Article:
I don't know if its maturation or schooling but in the last year we have seen Ginny became so much more calm and patient. She listens so much better and really makes an effort to be understood in her own way. In the last five months we've moved from absolutely no toileting capability to a little girls who struggles her way over to you with a severe expression so you can sit her on the toilet for a poo and now rarely has a bowel movement in her nappy. She's shown increased acknowledgment of her sisters and an interest in our latest addition to the family. She can now swim the width of the pool unassisted and no longer requires armbands. Her improvements may not even be noticeable to others but for our family they're something special.

Along with improvements where would we be without a new list of peculiar compulsions. In the last year Ginny has developed an obsession with gathering random objects that she must carry around with her all at the same time. She will walk from room to room with said objects tightly clutched in her little fingers. She has also become a bit of a magpie again,foraging the things she steals in her bedroom for examination at a later date. She is very calm and quiet as she makes her way around people and things so you will rarely realise she's taken something until you need it or find it. Walking on the exterior of the staircase is also a revisited trend but as we know have open stairs she also works he way between steps and spaces in the banister with ease. While at times these developments seem endearing they can also be unnerving.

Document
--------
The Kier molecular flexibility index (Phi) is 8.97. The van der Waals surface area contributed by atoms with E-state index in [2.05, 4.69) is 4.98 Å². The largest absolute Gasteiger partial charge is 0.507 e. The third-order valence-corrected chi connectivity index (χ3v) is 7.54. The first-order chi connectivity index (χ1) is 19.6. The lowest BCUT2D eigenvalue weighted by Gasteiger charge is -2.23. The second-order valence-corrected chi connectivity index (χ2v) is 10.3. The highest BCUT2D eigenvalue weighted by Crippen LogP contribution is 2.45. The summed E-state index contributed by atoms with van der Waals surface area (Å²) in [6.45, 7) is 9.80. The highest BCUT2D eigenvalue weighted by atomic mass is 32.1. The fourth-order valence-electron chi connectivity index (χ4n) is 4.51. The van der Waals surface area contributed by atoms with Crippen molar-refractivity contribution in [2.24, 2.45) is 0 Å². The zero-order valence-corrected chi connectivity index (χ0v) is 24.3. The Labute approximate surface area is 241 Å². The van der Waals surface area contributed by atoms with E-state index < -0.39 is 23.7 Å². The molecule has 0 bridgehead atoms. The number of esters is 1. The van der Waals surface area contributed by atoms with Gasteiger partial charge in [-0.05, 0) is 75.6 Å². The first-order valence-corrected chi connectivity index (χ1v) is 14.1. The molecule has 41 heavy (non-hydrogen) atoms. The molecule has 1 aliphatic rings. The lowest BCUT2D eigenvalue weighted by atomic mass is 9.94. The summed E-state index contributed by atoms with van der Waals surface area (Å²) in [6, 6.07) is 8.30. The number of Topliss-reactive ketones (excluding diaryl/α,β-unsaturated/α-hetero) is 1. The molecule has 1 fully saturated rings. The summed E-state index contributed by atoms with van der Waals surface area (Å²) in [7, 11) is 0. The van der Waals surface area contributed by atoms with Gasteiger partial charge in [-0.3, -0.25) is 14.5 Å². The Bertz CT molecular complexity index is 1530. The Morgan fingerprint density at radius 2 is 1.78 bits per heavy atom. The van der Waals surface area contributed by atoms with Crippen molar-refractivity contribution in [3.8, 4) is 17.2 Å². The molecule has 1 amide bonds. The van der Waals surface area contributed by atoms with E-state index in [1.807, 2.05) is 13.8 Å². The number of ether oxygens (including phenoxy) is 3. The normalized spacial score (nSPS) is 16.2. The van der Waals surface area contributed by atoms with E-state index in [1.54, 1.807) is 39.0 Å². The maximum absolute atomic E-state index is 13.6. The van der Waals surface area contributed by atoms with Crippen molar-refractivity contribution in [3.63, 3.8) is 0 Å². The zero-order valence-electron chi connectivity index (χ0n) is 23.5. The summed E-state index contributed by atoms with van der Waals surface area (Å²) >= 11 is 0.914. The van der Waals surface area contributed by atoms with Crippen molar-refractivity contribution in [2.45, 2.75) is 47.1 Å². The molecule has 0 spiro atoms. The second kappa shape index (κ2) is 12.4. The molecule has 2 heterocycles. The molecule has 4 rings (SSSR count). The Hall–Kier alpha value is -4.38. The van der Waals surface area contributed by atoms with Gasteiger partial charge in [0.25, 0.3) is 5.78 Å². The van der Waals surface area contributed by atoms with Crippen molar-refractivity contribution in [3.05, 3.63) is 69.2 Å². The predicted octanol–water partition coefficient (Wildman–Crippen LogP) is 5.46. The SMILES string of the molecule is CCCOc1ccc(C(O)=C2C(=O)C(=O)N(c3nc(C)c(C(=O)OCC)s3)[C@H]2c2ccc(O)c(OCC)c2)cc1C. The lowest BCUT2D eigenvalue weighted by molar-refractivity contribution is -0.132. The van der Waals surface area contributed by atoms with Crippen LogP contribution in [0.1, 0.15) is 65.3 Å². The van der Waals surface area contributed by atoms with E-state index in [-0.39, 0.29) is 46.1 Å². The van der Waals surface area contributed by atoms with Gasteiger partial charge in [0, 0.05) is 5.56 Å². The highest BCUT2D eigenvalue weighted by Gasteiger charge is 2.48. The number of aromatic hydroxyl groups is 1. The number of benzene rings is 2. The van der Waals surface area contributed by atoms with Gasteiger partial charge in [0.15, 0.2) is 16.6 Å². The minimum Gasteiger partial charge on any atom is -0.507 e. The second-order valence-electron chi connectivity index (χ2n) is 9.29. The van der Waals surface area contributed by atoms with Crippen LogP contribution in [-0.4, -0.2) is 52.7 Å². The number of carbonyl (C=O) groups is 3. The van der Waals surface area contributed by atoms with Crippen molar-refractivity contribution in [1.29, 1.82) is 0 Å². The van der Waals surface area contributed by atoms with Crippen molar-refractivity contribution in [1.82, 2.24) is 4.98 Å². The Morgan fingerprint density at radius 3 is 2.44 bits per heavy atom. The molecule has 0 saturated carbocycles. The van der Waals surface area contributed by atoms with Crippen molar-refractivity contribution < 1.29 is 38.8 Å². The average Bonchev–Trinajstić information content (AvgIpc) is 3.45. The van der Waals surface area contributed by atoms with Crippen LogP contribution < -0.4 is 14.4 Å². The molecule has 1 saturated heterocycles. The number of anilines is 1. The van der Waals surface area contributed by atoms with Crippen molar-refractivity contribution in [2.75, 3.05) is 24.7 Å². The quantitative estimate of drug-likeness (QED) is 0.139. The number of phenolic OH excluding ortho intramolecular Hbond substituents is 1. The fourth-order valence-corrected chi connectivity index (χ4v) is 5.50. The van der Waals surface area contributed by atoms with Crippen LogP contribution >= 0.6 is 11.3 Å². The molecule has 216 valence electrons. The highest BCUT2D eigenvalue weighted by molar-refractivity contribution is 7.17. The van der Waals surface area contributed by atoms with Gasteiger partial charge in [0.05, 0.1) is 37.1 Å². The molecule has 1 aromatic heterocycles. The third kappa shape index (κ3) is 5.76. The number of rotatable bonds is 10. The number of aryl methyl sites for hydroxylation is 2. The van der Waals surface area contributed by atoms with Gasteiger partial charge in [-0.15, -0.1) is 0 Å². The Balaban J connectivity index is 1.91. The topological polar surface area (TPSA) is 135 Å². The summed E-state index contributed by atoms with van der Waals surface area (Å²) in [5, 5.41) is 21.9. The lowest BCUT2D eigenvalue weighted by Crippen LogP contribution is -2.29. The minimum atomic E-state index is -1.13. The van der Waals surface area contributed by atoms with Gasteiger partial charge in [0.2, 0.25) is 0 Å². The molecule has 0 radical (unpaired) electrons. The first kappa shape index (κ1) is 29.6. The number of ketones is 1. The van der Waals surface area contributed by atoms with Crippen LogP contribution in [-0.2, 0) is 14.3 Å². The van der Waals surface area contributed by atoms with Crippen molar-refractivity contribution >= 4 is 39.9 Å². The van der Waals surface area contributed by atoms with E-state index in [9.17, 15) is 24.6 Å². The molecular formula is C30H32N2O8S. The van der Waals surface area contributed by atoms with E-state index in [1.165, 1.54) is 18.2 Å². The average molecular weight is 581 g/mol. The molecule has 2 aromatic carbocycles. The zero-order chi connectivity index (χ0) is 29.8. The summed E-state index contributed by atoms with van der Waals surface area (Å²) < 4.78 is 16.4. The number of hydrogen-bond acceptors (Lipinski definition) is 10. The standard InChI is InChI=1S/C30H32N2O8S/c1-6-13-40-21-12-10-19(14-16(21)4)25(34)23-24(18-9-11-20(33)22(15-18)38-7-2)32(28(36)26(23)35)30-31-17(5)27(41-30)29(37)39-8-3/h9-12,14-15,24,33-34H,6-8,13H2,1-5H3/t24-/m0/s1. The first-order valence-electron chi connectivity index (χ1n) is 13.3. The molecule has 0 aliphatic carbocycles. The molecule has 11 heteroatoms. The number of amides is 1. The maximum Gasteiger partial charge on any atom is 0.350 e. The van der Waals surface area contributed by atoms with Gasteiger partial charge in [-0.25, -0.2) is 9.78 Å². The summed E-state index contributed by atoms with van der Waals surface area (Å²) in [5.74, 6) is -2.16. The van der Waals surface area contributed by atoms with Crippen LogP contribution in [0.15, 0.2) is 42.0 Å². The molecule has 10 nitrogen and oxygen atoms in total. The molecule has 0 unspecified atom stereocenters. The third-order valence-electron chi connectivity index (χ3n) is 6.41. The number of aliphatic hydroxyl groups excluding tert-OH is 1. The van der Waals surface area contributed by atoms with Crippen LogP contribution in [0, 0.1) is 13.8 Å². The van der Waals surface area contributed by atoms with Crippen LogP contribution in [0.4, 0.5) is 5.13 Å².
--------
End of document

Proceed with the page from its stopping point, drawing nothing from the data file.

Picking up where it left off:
We still yearn to have Ginny speak to us or communicate with us through some other communication system but we manage. I have given up on trying to manage everything on my own and now have a cleaner and a carer to provide an extra pair of hands for a few hours a week. It can get expensive but it's worth my sanity. James and I also try to go out more often. It is incredibly easy to get sucked into the role of carer and forget who you are so we try to see our friends together or individually as often as possible. Over all 2013 seems to be a year of our lives finally coming together. I feel happy and more importantly the girls are happy, they want for nothing and James now has three daddy's girls to spoil rotten.

1 comment:

  1. A wonderful journey. Exemplarily beautiful. Thank you for sharing. Love, grandad Josef & Yvonne